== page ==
QLD floods: don’t mention climate change (or the number of ‘tiny’ emissions from coal)
As the floods in Queensland and Victoria gushed through homes, businesses and streets leaving tragedy behind, all of that murky water and grime sent moral compasses and other measures of taste and decency spinning and cavorting in all directions, writes Graham Readfearn.
Journalist Graham Readfearn writes: As the floods in Queensland and Victoria gushed through homes, businesses and streets leaving tragedy behind, all of that murky water and grime sent moral compasses and other measures of taste and decency spinning and cavorting in all directions.
What outrages you, or anyone else, depends on which way your moral, political or ideological compass tends to point. Talking about building dams or the role of climate change while people are suffering could enrage some people, while for others it could simply drift by unnoticed.
Greens leader Senator Bob Brown’s assertion that the floods in Queensland were caused in part by the coal industry is a case in point. He made the statement on Sunday, January 16 well after the majority of floodwaters in Queensland had subsided but before the communities of Toowoomba, Grantham and Ipswich had begun to bury their dead. Brown said the coal industry should be picking up some of the clean-up bill for future extreme weather events.
Ralph Hillman, executive director the Australian Coal Association (ACA), responded by saying that, in any case, the emissions from domestically-mined coal in Australia made only a “tiny” contribution to world emissions of greenhouse gases.
Steven Davis, a senior researcher at the Carnegie Institution’s Department of Global Energy at Stanford, California, is a climate energy specialist. In research currently in peer-review, Davis has been mapping the sources of emissions of different countries around the globe to see how footprints look when you include emissions caused by fossil fuels, regardless of where they’re burned.
Davis tells me that based on 2004 export figures, Australian coal burned overseas emitted about 511 million tonnes of CO2 emissions. The same year, his calculations show Australian domestic coal emissions of about 191 Mt CO2. All together Aussie coal, says Davis, accounted for 696Mt or about 2.5% of CO2 emissions from fossil fuels worldwide.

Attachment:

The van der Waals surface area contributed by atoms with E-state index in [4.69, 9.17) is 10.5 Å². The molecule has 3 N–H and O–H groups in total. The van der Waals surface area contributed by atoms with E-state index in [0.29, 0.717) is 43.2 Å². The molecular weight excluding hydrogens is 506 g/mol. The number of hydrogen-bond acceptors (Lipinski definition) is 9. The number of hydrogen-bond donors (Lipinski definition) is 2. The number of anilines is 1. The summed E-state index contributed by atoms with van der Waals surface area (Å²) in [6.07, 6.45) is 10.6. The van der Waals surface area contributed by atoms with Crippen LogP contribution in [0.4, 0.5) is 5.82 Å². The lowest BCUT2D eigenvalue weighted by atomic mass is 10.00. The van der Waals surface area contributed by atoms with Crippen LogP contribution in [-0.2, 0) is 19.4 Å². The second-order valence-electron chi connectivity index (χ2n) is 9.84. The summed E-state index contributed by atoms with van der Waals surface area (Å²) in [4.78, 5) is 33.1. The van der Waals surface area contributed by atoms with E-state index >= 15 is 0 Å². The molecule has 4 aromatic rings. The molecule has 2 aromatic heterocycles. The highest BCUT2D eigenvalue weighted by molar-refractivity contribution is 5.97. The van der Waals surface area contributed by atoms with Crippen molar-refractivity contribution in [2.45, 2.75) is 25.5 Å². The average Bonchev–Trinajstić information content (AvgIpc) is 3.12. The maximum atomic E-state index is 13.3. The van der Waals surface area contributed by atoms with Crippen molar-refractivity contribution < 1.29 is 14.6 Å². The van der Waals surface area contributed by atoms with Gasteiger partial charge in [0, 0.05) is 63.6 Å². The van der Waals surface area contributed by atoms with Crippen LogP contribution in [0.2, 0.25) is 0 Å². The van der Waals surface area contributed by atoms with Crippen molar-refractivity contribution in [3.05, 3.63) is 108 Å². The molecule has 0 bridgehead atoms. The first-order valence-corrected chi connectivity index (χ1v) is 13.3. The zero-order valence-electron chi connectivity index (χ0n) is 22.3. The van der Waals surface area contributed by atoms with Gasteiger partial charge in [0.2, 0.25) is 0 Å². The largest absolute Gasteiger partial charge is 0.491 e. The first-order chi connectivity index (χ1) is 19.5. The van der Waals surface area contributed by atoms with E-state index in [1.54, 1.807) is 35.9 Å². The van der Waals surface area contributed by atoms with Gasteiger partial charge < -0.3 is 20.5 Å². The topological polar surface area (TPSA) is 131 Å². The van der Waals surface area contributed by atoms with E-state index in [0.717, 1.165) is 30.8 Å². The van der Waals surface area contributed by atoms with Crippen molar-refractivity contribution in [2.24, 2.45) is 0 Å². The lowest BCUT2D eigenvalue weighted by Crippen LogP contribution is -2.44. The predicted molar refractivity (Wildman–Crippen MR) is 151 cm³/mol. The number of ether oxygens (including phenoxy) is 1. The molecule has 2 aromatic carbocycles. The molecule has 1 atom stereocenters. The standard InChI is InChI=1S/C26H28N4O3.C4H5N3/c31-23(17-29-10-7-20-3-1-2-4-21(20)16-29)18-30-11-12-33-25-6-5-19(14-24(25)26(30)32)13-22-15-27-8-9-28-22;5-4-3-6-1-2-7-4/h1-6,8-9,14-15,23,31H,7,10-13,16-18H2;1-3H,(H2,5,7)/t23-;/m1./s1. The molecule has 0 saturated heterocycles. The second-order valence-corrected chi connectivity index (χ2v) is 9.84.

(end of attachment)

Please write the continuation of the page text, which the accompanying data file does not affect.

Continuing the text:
Brown was accused by some, including Resources Minister Stephen Robertson, of using the floods to make a political point. Several mining companies and industry groups including ACA, Macarthur Coal, Xstrata and the Minerals Council of Australia expressed outrage but some could not pass up the chance to make a political point of their own. Macarthur Coal chairman Keith DeLacy branded Brown as “irrelevant to mainstream Australia”.
It was time to pull together, commentators said, rather than point the finger of blame or making political points. Yet in the days preceding Brown’s comments, there had been plenty of wagging fingers.
Before tragedy hit Toowoomba and Grantham (but while residents in areas around Rockhampton and Bundaberg were still underwater) opposition leader Tony Abbott and Nationals Senator Barnaby Joyce both took the opportunity to push the idea of building more dams as an answer to future flooding woes. Abbott had also previously suggested the Gillard government should scrap the National Broadband Network and instead use the funds to help the recovery.